This is hard to argue with.  Without reenactments, documentaries could only be based around current events in which the filmmaker was able to be present.  Without reenactments, many documentaries would be nothing more than a series of interviews and talking heads.  So why then, are people so dismissive of them?  To understand better, we will have to visit some of our more suspicious characters.


1. Nanook of the North

In the early days of film, one of the first intentionally made documentaries Nanook of the North, also the first film made by travelogue documentarian Robert Flaherty, received monumental acclaim and praise for his look into the harsh lives of the indigenous people of the north Canadian arctic.  At this time, these types of travelogue documentaries were the only exposure audiences had to the rest of the world.  Except for looking at photos in books, travelogues brought a new kind of reality and storytelling to the masses.  Therefore, when it was discovered that Robert Flaherty had directed the Inuk family he was following to use older methods of hunting like spear fishing for the production of his film (by the 1920s, even Inuits had guns) the public became confused and felt deceived.  Besides the staged hunting scenes, it was also later discovered that Inuk's (the father and main character) wife was not really his own, and that methods of igloo building were far out of date.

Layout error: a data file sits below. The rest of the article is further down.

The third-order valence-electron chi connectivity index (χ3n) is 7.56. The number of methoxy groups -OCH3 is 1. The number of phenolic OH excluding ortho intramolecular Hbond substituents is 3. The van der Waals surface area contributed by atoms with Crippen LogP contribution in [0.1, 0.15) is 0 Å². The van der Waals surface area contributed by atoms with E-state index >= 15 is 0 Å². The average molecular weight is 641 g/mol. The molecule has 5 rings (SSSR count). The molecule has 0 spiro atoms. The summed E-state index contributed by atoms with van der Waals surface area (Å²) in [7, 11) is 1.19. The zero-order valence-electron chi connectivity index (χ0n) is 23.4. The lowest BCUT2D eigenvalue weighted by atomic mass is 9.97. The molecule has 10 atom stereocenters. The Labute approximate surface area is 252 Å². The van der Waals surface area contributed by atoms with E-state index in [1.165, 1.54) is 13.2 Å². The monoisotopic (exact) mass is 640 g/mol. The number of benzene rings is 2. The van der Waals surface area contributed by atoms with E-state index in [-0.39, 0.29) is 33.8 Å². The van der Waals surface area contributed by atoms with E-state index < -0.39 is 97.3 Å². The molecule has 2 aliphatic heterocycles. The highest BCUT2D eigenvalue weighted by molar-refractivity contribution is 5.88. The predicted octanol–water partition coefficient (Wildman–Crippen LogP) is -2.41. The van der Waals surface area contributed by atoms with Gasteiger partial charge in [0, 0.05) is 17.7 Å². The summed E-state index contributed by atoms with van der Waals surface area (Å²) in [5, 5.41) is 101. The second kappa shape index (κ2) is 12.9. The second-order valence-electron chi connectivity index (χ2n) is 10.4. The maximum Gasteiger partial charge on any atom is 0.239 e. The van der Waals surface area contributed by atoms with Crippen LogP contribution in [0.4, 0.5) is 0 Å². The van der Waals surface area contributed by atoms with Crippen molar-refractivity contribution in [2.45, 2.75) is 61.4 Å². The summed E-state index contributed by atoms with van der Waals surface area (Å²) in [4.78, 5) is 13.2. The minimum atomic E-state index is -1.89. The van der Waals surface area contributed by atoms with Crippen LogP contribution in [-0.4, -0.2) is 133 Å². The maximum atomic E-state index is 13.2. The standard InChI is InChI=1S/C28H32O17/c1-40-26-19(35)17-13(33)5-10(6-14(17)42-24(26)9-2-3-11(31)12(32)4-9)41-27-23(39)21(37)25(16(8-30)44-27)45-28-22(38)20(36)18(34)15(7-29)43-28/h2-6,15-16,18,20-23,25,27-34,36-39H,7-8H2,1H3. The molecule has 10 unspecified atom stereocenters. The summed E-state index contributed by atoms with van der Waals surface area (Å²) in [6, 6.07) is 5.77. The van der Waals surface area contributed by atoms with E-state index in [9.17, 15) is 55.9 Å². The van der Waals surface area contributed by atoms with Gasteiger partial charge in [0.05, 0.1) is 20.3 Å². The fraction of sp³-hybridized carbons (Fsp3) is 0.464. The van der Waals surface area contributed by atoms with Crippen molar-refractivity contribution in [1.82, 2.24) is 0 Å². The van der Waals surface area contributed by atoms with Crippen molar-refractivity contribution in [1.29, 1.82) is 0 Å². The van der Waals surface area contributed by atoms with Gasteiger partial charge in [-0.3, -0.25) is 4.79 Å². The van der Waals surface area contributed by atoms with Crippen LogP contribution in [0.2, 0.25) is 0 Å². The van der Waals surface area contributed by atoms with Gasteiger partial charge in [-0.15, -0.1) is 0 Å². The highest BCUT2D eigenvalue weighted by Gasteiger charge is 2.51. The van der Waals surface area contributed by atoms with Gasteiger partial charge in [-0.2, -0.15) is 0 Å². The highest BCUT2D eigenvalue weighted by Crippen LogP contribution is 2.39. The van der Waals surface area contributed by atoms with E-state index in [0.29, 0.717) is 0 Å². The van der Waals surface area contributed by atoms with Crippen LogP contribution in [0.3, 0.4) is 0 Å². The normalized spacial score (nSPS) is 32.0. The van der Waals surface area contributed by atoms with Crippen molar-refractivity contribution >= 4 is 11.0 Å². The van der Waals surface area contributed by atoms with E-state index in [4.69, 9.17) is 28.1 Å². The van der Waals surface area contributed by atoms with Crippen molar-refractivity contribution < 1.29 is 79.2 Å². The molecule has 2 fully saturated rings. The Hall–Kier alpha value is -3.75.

But the question still remains, how much was Flaherty trying to deceive, if all staged scenes were at one point true and real?  Especially at a time where it was difficult to see people outside of your own state or even city, was he doing the public a disservice by exaggerating the lifestyles of an alien culture?  Or could he be seen as an educator, exposing how differently people live depending on their environments, thus opening our minds?

2. Land Without Bread